Product Reviews from a Scientific Perspective

Monday, February 14, 2011

Valentine's Day Science: Science's Perspective on Love

Here's a quick explanation of what we know from science about love, as well as some fun facts.
Love explained by science
Hormones: Certain hormones are involved in the human brain in generating attachment, bonding, and love. These hormones are oxytocin, vasopressin, and endorphines. Oxytocin is involved with trust, and vasopressin with faithfulness in monogamy. Endorphines are released when something *special* happens, such as when someone receives roses from someone they are attracted to, as endorphines are primarily responsible for excitement and elation. Hormones, of course, don't actually originate these feelings, however.

Monogamy in birds: A few animal species are monogamous, and even rarer are those that are monogamous for life. These are mostly birds (not mammals). Among the temporary monogamous, which are species that are monogamous only for the mating season, are the penguins. Most birds, in fact, engage in temporary monogamous relations. Some of the birds that mate with only one individual for the rest of their lives include eagles, swans, and albatrosses. Like humans, however, a few do cheat on their partners.
Certain neurotransmitters are also involved as well. Dopamine, norepinephrine and serotonin tend to surge in the ebbs and flows of romantic adventures, as they are also implicated with excitement and elation.

Deadbeat Dads in Fish: If a parent is judged by how much effort they put into raising their children, these dads have nothing on the worst deadbeat dad. When scientists first studied the deep-sea angler fish, they couldn't imagine how they could mate, because there would be thousands of miles between individuals. Worse, they couldn't find a single male fish.

Well, it turned out that there were males - but they weren't fish. They were swimming sacks of sperm, parasitically biting into females and releasing sperm into them. They had no eyes, gills, or digestive systems. Just bags of sperm.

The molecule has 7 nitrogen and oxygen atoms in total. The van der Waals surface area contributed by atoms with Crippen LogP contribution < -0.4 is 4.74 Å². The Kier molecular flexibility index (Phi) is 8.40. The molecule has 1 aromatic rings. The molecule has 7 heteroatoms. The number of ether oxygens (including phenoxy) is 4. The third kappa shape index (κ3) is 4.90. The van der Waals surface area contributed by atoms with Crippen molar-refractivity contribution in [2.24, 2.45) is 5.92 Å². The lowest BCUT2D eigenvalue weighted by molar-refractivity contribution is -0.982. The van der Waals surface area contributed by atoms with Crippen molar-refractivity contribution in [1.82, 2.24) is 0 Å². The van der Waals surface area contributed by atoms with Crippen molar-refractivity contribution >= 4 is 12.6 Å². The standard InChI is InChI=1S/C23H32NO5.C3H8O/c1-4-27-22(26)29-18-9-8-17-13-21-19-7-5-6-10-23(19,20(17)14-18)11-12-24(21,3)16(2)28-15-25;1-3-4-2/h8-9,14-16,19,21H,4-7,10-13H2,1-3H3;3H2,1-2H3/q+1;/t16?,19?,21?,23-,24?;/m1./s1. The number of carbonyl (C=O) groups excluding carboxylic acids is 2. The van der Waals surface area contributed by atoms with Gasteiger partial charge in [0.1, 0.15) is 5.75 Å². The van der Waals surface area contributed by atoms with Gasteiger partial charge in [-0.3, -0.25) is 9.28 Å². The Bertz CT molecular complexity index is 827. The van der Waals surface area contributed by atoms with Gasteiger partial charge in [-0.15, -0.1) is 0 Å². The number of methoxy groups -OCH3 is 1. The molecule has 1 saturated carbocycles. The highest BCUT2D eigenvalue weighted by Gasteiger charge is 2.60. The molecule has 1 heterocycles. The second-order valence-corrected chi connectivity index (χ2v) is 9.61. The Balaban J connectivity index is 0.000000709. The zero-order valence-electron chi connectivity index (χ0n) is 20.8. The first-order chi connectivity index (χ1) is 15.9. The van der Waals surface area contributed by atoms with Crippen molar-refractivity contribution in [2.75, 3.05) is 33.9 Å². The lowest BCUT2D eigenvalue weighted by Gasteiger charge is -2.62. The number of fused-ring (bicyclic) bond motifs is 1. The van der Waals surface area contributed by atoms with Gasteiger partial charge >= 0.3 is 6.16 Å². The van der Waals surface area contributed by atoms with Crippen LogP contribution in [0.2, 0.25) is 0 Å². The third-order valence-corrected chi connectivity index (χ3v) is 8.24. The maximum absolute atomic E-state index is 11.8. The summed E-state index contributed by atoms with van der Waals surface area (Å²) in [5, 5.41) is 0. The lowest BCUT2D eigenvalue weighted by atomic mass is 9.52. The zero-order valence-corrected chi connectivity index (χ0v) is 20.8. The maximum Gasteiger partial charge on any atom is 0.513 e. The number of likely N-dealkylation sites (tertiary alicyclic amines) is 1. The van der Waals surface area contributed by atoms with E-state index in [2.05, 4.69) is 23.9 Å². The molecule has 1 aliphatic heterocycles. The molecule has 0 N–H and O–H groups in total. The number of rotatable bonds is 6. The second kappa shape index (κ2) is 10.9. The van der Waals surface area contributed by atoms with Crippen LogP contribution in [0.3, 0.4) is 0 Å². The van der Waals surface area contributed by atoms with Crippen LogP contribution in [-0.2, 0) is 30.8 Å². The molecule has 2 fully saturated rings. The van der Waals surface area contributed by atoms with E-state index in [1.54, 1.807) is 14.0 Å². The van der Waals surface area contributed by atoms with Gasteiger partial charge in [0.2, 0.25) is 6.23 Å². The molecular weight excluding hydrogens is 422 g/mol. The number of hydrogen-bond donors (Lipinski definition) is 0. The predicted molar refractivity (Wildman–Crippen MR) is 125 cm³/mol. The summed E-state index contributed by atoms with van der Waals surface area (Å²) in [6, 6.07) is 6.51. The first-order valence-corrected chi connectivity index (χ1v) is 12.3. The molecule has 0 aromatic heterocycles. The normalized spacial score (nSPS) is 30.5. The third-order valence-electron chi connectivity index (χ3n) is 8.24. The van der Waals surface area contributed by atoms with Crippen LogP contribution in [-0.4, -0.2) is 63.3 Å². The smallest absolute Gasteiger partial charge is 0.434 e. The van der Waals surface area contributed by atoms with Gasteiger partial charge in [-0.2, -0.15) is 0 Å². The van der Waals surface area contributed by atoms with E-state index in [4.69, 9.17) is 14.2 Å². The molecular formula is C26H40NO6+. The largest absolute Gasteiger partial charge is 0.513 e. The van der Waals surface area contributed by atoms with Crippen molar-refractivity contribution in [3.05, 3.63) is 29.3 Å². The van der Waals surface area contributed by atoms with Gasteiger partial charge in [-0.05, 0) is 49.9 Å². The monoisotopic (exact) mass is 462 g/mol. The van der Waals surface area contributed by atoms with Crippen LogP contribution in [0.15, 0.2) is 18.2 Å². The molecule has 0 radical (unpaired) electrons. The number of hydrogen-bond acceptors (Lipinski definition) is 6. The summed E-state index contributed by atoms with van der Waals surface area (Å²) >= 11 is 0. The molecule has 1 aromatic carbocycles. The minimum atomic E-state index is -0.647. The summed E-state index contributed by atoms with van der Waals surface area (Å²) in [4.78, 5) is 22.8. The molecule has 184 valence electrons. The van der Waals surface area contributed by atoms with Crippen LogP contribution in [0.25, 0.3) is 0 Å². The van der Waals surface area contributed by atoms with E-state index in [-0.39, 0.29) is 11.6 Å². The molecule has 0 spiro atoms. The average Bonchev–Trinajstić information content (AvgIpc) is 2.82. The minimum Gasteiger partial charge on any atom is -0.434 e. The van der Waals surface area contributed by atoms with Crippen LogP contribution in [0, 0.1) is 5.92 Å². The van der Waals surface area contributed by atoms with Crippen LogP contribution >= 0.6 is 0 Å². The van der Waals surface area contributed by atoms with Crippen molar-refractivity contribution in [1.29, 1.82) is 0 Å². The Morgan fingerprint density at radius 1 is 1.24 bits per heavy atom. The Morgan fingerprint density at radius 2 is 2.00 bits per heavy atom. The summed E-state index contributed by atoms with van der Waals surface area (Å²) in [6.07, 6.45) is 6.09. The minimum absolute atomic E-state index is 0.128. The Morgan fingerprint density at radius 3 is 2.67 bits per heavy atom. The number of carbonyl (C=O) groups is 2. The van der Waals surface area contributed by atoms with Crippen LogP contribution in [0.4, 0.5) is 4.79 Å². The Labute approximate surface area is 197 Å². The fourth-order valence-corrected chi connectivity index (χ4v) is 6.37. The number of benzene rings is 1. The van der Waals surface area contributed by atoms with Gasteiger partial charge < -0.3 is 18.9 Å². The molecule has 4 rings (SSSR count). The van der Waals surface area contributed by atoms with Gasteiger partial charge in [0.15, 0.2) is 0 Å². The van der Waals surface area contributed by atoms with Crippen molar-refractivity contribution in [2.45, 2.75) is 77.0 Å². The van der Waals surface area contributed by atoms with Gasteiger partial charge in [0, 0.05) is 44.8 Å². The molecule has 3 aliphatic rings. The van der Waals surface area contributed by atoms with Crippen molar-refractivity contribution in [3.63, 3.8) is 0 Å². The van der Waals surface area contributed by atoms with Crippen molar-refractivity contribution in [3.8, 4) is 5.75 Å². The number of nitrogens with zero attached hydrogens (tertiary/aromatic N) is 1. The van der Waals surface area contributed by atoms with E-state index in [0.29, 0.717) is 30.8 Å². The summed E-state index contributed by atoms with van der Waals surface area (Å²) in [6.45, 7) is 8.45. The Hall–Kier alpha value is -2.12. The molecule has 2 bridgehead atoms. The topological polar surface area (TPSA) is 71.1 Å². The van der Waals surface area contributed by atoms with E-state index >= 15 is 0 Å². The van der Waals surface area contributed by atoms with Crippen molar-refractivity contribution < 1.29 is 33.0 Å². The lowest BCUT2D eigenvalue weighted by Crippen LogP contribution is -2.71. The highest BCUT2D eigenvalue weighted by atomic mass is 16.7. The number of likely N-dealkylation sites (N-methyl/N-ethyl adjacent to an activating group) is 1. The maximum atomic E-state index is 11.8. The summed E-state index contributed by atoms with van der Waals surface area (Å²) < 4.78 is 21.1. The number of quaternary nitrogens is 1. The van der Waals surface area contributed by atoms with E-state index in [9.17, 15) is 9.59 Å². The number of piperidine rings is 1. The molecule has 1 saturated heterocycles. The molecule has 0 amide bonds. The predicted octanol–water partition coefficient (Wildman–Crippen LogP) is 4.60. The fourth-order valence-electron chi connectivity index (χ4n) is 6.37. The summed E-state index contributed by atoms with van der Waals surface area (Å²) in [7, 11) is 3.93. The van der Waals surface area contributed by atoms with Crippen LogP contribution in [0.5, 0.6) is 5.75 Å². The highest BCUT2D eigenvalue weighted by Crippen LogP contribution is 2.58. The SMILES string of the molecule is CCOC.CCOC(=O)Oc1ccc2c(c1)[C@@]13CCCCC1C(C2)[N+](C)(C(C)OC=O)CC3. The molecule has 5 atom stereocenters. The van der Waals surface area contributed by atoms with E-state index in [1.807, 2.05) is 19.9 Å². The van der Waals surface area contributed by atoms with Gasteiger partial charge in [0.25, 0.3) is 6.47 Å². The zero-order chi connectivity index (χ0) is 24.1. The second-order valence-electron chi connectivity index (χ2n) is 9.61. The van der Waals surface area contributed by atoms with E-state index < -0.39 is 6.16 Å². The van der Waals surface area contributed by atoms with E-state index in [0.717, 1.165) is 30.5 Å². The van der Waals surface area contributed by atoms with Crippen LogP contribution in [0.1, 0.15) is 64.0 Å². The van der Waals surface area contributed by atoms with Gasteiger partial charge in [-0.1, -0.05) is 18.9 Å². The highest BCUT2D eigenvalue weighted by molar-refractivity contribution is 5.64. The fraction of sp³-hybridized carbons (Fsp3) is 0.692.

A Match Made in Evolution: There are a few strange patterns found between human mates. For example, people with the gene for making broccoli taste awful tend to be married to people without that gene. When women are most fertile during their menstrual cycle, they are more attracted to masculine-looking males. When they are not, they tend to be more attracted to feminine or child-looking males. Of course, this is found via statistics, and therefore really are inapplicable for individual and specific cases. And they can't take into account individual personality and values.

Dat ***: Some evolutionary psychologists believe that the shape of a heart is really an upside down buttocks. Some of these psychologists hypothesize that many features of women's bodies have evolved to mimic the shape of the buttocks and genitalia; the lips appear like genitalia, while the breasts are shaped like the buttocks.

Makeup is Cheating!: Makeup generally mimics signs of fertility. Blush makes the cheeks appear rosier, making women look younger, healthier, and more fertile. Eyeliner makes eyes look larger, again mimicking youth (which again correlates with fertility). Lipstick may enhances the blush effect, again signalling youth and fertility. And as a small waist to hip ratio correlates well with successful child-bearing, men have evolved to be attracted to the hourglass figure (think Jessica Rabbit).

Does knowing all of these correlations take away from the mystery of love? Maybe these things can explain attraction to some degree, but really, nothing in biology can explain the intense care and cherishment involved in true love.

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